Preparing our Psychology students for research careers
How the University prepares students to carry out research to benefit people at home and abroad was showcased this week at the second, annual Psychology Research Conference.
During the online event (held on Wednesday 21 April) oral and poster presentations from University of Northampton (UON) staff and students were heard.
The event was opened by UON Psychology and Social Science research lead Professor Chris Roe, who spoke about how the University event helps to highlight the array of psychological research conducted here and UON’s commitment to educating researchers of the future.
The event’s keynote speech was given by Associate Professor Dr Rachel Maunder, outlining ‘Relationships in education settings: Is who you know more important than what you know?’
Dr Maunder spoke about what learning is, what psychology can offer to our understanding of it and how UON students can take this to equip them to be better students, enhance how they work with colleagues as well as their general, day-to-day lives and interactions with other people.
They covered topics from across the psychology research fields at UON and included ‘Morality, ethnicity and behaviour change’, ‘Disgust sensitivity and aggression’, ‘Professional performance motivation and gratitude’ and ‘Mental health and wellbeing experiences’. Full agenda is: Psych Research Conference 210421.
Awards were presented to the following students:
- Tom Howes for Best Oral Presentation: Are Growth Mindsets Essential to becoming a cricketer (award was Amazon Voucher and Certificate).
- Kira Thomson for Best Poster Presentation: Fear of Crime and Social Media Use as Determinants of Public Punitiveness Towards Criminals (award was Amazon Voucher and Certificate).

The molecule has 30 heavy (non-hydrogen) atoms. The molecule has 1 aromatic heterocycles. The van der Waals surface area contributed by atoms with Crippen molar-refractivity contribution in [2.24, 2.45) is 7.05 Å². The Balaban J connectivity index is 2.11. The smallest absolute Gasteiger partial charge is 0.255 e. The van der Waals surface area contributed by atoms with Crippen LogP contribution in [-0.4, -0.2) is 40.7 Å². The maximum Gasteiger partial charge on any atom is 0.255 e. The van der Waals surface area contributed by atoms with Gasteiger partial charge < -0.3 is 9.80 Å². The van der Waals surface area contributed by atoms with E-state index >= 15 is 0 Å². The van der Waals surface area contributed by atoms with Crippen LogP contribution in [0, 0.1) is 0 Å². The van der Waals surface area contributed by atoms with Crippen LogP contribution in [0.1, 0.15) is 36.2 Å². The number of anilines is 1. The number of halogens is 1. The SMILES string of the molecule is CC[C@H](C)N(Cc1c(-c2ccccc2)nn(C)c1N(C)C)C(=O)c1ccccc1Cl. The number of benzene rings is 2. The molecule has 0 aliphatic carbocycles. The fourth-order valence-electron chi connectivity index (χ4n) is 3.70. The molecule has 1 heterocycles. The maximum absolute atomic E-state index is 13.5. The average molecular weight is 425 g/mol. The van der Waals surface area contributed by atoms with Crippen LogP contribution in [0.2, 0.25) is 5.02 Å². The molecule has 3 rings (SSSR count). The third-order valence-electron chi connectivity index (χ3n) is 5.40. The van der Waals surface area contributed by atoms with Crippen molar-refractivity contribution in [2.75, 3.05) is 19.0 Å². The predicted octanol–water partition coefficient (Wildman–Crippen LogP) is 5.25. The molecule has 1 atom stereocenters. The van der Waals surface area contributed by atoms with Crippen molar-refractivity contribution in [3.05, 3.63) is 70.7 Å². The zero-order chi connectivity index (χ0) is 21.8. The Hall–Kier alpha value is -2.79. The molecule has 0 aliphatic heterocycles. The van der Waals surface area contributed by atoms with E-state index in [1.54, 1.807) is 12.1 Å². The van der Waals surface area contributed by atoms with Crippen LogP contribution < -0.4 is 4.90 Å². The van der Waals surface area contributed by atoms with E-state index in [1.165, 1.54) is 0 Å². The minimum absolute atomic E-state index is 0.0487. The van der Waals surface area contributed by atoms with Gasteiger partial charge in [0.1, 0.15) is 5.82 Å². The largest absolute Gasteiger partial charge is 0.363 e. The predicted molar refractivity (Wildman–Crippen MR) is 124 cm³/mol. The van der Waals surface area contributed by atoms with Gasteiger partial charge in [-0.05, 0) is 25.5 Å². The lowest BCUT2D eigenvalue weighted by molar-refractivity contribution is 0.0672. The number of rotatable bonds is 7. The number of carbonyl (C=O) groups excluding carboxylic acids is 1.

- Tunchanok Chunvirit: Disgust sensitivity and sociocultural adjustment in international students (award was certificate)
The organiser, Dr Karishma Jivraj commented: “I was blown away by the feedback received, the high attendance and great quality of oral and poster presentations from staff and students. These conferences are a great way of showcasing the important research we do in Psychology plus key opportunities for networking. I look forward to many more to come.”
Award-winning student Thomas added: “Going outside my comfort zone to present my dissertation at the Conference has given me an inner belief that my hard work and determination is starting to pay off and that I can actually fulfil my future aspirations.
“Considering the complications of Covid this year, I have personally felt the support of some great lecturers who are willing to go above and beyond to help. Significantly, they convinced me to participate in the conference because I would never have even thought about applying, unless I was encouraged into it. The lecturers have believed in me throughout this process and I am starting to feel more confident in myself.”
Student Tomisin Olowosuku presented about Attitudes to Mental Health Treatment among Young Black Adults: The Role of Self-Stigma. She added: “I was supported by my supervisor, who encouraged my research interests and ideas, allowing me to produce research that I was proud of enough to present. Before my final year of university, I was not considering a research career, but being in such a supportive environment, I am now considering a career in psychology research and hope that the UON psychology conference is the first of many that I take part in.
“I think these conferences are very beneficial for students as it gave me both the platform and confidence to discuss my research.”
Student Amber Rosen attended the event and concludes by saying: “I really enjoyed the research conference. It is the first one I have attended and it has really sparked my interest in research within psychology and given me some great inspiration for potential dissertation ideas. Conferences like this are so important for students to look at the wide variety of research and start figuring out their own research passions.”